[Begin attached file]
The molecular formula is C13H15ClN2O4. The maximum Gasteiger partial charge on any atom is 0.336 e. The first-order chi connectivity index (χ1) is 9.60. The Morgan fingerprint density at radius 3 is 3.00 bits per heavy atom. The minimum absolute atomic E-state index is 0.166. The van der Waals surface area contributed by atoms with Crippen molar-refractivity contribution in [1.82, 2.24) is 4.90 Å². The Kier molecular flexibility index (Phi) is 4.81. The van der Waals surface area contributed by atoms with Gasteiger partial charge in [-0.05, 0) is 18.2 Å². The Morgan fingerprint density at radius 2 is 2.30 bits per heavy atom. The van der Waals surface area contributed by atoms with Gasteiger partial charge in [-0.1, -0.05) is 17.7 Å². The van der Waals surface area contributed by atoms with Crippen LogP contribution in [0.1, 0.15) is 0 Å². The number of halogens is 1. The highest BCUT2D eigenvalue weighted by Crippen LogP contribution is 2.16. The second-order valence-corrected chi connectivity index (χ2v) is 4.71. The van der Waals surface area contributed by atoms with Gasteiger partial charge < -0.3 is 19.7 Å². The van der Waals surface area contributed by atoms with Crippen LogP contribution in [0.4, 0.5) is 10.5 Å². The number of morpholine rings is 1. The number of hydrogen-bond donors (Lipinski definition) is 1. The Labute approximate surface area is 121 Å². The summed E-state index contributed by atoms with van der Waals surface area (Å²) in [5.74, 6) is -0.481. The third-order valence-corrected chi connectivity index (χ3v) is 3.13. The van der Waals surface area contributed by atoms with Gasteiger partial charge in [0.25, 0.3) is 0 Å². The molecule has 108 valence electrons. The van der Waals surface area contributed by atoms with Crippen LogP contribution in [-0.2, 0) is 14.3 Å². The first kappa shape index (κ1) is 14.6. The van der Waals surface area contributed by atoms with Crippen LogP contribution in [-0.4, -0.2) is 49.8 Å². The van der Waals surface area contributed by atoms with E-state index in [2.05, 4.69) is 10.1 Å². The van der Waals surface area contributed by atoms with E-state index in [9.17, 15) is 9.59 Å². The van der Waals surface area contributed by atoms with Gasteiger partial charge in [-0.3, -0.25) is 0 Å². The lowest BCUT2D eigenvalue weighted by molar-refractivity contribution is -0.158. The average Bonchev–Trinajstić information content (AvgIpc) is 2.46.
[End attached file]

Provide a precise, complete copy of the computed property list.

The molecular formula is C13H15ClN2O4. The maximum Gasteiger partial charge on any atom is 0.336 e. The first-order chi connectivity index (χ1) is 9.60. The Morgan fingerprint density at radius 3 is 3.00 bits per heavy atom. The minimum absolute atomic E-state index is 0.166. The van der Waals surface area contributed by atoms with Crippen molar-refractivity contribution in [1.82, 2.24) is 4.90 Å². The Kier molecular flexibility index (Phi) is 4.81. The van der Waals surface area contributed by atoms with Gasteiger partial charge in [-0.05, 0) is 18.2 Å². The Morgan fingerprint density at radius 2 is 2.30 bits per heavy atom. The van der Waals surface area contributed by atoms with Gasteiger partial charge in [-0.1, -0.05) is 17.7 Å². The van der Waals surface area contributed by atoms with Crippen LogP contribution in [0.1, 0.15) is 0 Å². The number of halogens is 1. The highest BCUT2D eigenvalue weighted by Crippen LogP contribution is 2.16. The second-order valence-corrected chi connectivity index (χ2v) is 4.71. The van der Waals surface area contributed by atoms with Gasteiger partial charge < -0.3 is 19.7 Å². The van der Waals surface area contributed by atoms with Crippen LogP contribution in [0.4, 0.5) is 10.5 Å². The number of morpholine rings is 1. The number of hydrogen-bond donors (Lipinski definition) is 1. The Labute approximate surface area is 121 Å². The summed E-state index contributed by atoms with van der Waals surface area (Å²) in [5.74, 6) is -0.481. The third-order valence-corrected chi connectivity index (χ3v) is 3.13. The van der Waals surface area contributed by atoms with Gasteiger partial charge in [0.25, 0.3) is 0 Å². The molecule has 108 valence electrons. The van der Waals surface area contributed by atoms with Crippen LogP contribution in [-0.2, 0) is 14.3 Å². The first kappa shape index (κ1) is 14.6. The van der Waals surface area contributed by atoms with Crippen LogP contribution in [-0.4, -0.2) is 49.8 Å². The van der Waals surface area contributed by atoms with E-state index in [2.05, 4.69) is 10.1 Å². The van der Waals surface area contributed by atoms with E-state index in [9.17, 15) is 9.59 Å². The van der Waals surface area contributed by atoms with Gasteiger partial charge in [-0.3, -0.25) is 0 Å². The lowest BCUT2D eigenvalue weighted by molar-refractivity contribution is -0.158. The average Bonchev–Trinajstić information content (AvgIpc) is 2.46.